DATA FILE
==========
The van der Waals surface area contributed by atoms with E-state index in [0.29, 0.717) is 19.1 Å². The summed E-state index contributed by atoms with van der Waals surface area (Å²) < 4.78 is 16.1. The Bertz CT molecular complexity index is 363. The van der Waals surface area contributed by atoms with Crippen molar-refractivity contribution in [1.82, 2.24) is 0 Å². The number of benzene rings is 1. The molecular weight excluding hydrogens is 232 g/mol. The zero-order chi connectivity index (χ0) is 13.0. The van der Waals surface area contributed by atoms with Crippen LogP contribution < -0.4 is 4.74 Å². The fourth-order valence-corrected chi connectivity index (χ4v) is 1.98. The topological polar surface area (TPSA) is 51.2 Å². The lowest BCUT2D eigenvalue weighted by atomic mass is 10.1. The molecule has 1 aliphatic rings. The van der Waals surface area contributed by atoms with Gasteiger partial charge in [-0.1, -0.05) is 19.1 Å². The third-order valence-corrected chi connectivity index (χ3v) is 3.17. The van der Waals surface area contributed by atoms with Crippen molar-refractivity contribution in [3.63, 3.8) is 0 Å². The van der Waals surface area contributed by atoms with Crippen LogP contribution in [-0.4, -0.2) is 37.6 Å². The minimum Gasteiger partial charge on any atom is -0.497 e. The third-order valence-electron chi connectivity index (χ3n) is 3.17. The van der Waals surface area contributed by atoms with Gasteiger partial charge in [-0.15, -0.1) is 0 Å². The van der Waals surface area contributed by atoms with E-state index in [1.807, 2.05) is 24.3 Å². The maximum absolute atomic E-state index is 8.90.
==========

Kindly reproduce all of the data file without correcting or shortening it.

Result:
The van der Waals surface area contributed by atoms with E-state index in [0.29, 0.717) is 19.1 Å². The summed E-state index contributed by atoms with van der Waals surface area (Å²) < 4.78 is 16.1. The Bertz CT molecular complexity index is 363. The van der Waals surface area contributed by atoms with Crippen molar-refractivity contribution in [1.82, 2.24) is 0 Å². The number of benzene rings is 1. The molecular weight excluding hydrogens is 232 g/mol. The zero-order chi connectivity index (χ0) is 13.0. The van der Waals surface area contributed by atoms with Crippen LogP contribution < -0.4 is 4.74 Å². The fourth-order valence-corrected chi connectivity index (χ4v) is 1.98. The topological polar surface area (TPSA) is 51.2 Å². The lowest BCUT2D eigenvalue weighted by atomic mass is 10.1. The molecule has 1 aliphatic rings. The van der Waals surface area contributed by atoms with Gasteiger partial charge in [-0.1, -0.05) is 19.1 Å². The third-order valence-corrected chi connectivity index (χ3v) is 3.17. The van der Waals surface area contributed by atoms with Crippen molar-refractivity contribution in [3.63, 3.8) is 0 Å². The van der Waals surface area contributed by atoms with Crippen LogP contribution in [-0.4, -0.2) is 37.6 Å². The minimum Gasteiger partial charge on any atom is -0.497 e. The third-order valence-electron chi connectivity index (χ3n) is 3.17. The van der Waals surface area contributed by atoms with Gasteiger partial charge in [-0.15, -0.1) is 0 Å². The van der Waals surface area contributed by atoms with E-state index in [1.807, 2.05) is 24.3 Å². The maximum absolute atomic E-state index is 8.90.